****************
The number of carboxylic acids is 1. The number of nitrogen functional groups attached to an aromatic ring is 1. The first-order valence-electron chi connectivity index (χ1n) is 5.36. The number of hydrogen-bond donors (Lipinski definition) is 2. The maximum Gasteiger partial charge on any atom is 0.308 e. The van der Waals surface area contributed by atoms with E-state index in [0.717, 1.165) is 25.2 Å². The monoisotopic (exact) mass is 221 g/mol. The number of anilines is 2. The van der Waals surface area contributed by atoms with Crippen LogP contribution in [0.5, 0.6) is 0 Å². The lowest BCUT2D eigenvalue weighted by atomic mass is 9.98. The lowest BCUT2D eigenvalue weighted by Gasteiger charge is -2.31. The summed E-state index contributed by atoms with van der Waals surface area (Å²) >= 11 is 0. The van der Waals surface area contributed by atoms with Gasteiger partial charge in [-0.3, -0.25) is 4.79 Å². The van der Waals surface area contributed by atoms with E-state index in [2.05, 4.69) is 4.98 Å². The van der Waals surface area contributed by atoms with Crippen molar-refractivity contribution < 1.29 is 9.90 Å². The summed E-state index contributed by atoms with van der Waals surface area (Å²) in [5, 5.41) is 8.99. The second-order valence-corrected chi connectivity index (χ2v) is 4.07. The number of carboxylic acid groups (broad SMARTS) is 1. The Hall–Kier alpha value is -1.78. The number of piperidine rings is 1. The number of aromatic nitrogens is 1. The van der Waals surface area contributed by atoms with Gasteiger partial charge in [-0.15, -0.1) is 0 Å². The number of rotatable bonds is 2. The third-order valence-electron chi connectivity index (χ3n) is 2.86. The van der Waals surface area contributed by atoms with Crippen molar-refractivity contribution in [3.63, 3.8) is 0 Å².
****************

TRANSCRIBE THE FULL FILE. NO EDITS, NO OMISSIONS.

The number of carboxylic acids is 1. The number of nitrogen functional groups attached to an aromatic ring is 1. The first-order valence-electron chi connectivity index (χ1n) is 5.36. The number of hydrogen-bond donors (Lipinski definition) is 2. The maximum Gasteiger partial charge on any atom is 0.308 e. The van der Waals surface area contributed by atoms with E-state index in [0.717, 1.165) is 25.2 Å². The monoisotopic (exact) mass is 221 g/mol. The number of anilines is 2. The van der Waals surface area contributed by atoms with Crippen LogP contribution in [0.5, 0.6) is 0 Å². The lowest BCUT2D eigenvalue weighted by atomic mass is 9.98. The lowest BCUT2D eigenvalue weighted by Gasteiger charge is -2.31. The summed E-state index contributed by atoms with van der Waals surface area (Å²) >= 11 is 0. The van der Waals surface area contributed by atoms with Gasteiger partial charge in [-0.3, -0.25) is 4.79 Å². The van der Waals surface area contributed by atoms with E-state index in [2.05, 4.69) is 4.98 Å². The van der Waals surface area contributed by atoms with Crippen molar-refractivity contribution < 1.29 is 9.90 Å². The summed E-state index contributed by atoms with van der Waals surface area (Å²) in [5, 5.41) is 8.99. The second-order valence-corrected chi connectivity index (χ2v) is 4.07. The number of carboxylic acid groups (broad SMARTS) is 1. The Hall–Kier alpha value is -1.78. The number of piperidine rings is 1. The number of aromatic nitrogens is 1. The van der Waals surface area contributed by atoms with Gasteiger partial charge in [-0.15, -0.1) is 0 Å². The number of rotatable bonds is 2. The third-order valence-electron chi connectivity index (χ3n) is 2.86. The van der Waals surface area contributed by atoms with Crippen molar-refractivity contribution in [3.63, 3.8) is 0 Å².